Thus it was, that the Christian assembly met for worship was to conduct itself in a manner very different from that of the congregation of Israel. The latter had priests and Levites to do the service at the altar and in the tabernacle, or temple; but all believers now are priests. There are no true worshippers who are not priests; for though sacrificial service at the altar has for us ceased, sacrifices we do offer up, even praise and thanksgivings to God. Had we then visited the service in the temple, and looked in on an assembly gathered together for worship in accordance with the direction given us by St. Paul, how great would have been the difference! Both would have called themselves the people of the Lord; but the latter would have let us know that they were individually children of God. In the temple we should have seen a marked difference between the sexes. The men had a place to which no woman had access; and the notice warning a Gentile of death, if he obtruded himself into the court of the males, would have met us probably full in the face. In the Christian assembly there would have been seen no such separation of sexes, nor any distinction of races; those once Jews, with those once Gentiles, would have been seen together worshipping God. And whereas in the temple we might have witnessed sacrificial rites to deal with sins committed, in the assembly we should have heard sacrifices of praise and thanksgivings for their sins forgiven, atonement accomplished, and redemption known and enjoyed. Had we asked a Jew for the house of God, he would have directed us to the temple on mount Moriah; but on visiting it we should not have found God there present, for He did not dwell in it after the Babylonish captivity. Had we asked a Christian for the house of God, he would have told us of the assembly of the living God (1 Tim. 3:15); and going to it, we might have learnt, through the instrumentality of any prophet exercising his gift at the moment, that God was among them. (1 Cor. 14:25.) The temple, we should have found, was desolate; but God was present in the assembly.
Surveying the company gathered together no president would have been discernible; yet, if all were subject to the guidance of the Holy Spirit, no disorder would have been perceived. Order would have reigned, not because they had drawn up a set of human rules, or had instituted a hierarchy of human appointment— for neither the one nor the other had a place in the assembly at the beginning—but gathered unto the name of the Lord Jesus Christ, His presence would have been owned, and the guidance of the Holy Ghost in every act of worship distinctly recognized. As the meeting went on, hearts, full of grace enjoyed, would have poured themselves out in worship, either by one voice expressing the common feelings of the assembly, or by a hymn raised and sung with heartiness by all. The notes of praise having died away, silence would perhaps have reigned till broken by the voice of a prophet speaking to edification, exhortation, or comfort. Not a word uttered for show, not a thing done but what the Spirit of God directed; no haste in taking part in the guidance of the assembly in worship, nor interruption of any speaker, would have been noticed, save when a revelation from God demanded the immediate attention of all. For the Spirit of God never acts out of season; and if He vouchsafed a revelation, it was because the saints had need of it at the moment. Nothing else, however, but a direct revelation from God would have been allowed to check a prophet in his service at that moment. And though all the males might prophesy, not too many would have done it, lest the profit of some or all might have been marred. Further, no prophet would have been observed to speak, as if impelled by a divine afflatus which he could not resist; for the spirits of the prophets are subject to the prophets, and no one would have opened his mouth in a tongue unless there was some one to interpret. The women would have been silent, save when the strain of a hymn permitted them to join in concert, or the responsive Amen could fittingly come from the heart and lips. And, what would surely have struck one accustomed to the synagogue or temple, whilst the women had their heads covered, the men would have been seen with theirs uniformly uncovered. (1 Cor. 11)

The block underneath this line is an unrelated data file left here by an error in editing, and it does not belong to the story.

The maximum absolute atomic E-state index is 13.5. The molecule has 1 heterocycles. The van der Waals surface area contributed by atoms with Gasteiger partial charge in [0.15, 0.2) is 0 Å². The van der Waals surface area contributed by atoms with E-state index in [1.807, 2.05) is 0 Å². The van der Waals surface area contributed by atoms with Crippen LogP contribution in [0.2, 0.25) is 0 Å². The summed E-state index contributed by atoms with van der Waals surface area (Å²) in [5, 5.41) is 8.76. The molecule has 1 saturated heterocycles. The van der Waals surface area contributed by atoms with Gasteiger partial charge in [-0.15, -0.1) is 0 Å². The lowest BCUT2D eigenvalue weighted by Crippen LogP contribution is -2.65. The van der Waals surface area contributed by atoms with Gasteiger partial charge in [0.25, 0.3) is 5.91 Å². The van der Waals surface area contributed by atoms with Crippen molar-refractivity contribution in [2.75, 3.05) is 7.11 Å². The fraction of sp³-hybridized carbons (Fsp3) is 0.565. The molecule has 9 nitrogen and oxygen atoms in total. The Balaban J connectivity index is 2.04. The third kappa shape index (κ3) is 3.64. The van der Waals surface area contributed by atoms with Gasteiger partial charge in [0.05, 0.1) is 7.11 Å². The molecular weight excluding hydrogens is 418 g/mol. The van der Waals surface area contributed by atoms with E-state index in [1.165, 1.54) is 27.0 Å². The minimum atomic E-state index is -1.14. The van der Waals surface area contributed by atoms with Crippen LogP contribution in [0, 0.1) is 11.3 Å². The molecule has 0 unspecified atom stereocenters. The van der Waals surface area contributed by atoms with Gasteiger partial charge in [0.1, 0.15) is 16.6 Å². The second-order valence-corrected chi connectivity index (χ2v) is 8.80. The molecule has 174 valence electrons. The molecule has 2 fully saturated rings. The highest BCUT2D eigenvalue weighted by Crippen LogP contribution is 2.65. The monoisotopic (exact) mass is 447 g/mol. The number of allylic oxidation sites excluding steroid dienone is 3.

Now is this an ideal picture? Let the reader study 1 Cor. 14, and see if the mark has been overstepped; for in it we have the Spirit of God correcting by the apostle disorders which had appeared in the Corinthian assembly, and telling them likewise what was admissible, as well as what was forbidden, in the assemblies of God’s saints. Shall Scripture in this, as in other things, be our guide, or the rules and regulations devised by the wit of men? “If any man think himself to be a prophet, or spiritual, let him acknowledge [or recognize] that the things that I write unto you are the commandments of the Lord.” (1 Cor. 14:37.) Thus wrote the apostle Paul. Have these injunctions and directions been superseded by a more recent divine revelation? Can they lose their force by the lapse of time, or the change of locality? (1 Cor. 1:2; 14:33.) Are they not for our guidance, whenever and wherever Christians are gathered in assembly for worship, in this the nineteenth century, as much as they were in the first? “The hour now is,” said the Lord, “when the true worshippers shall worship the Father in spirit and in truth.” (John 4:23.)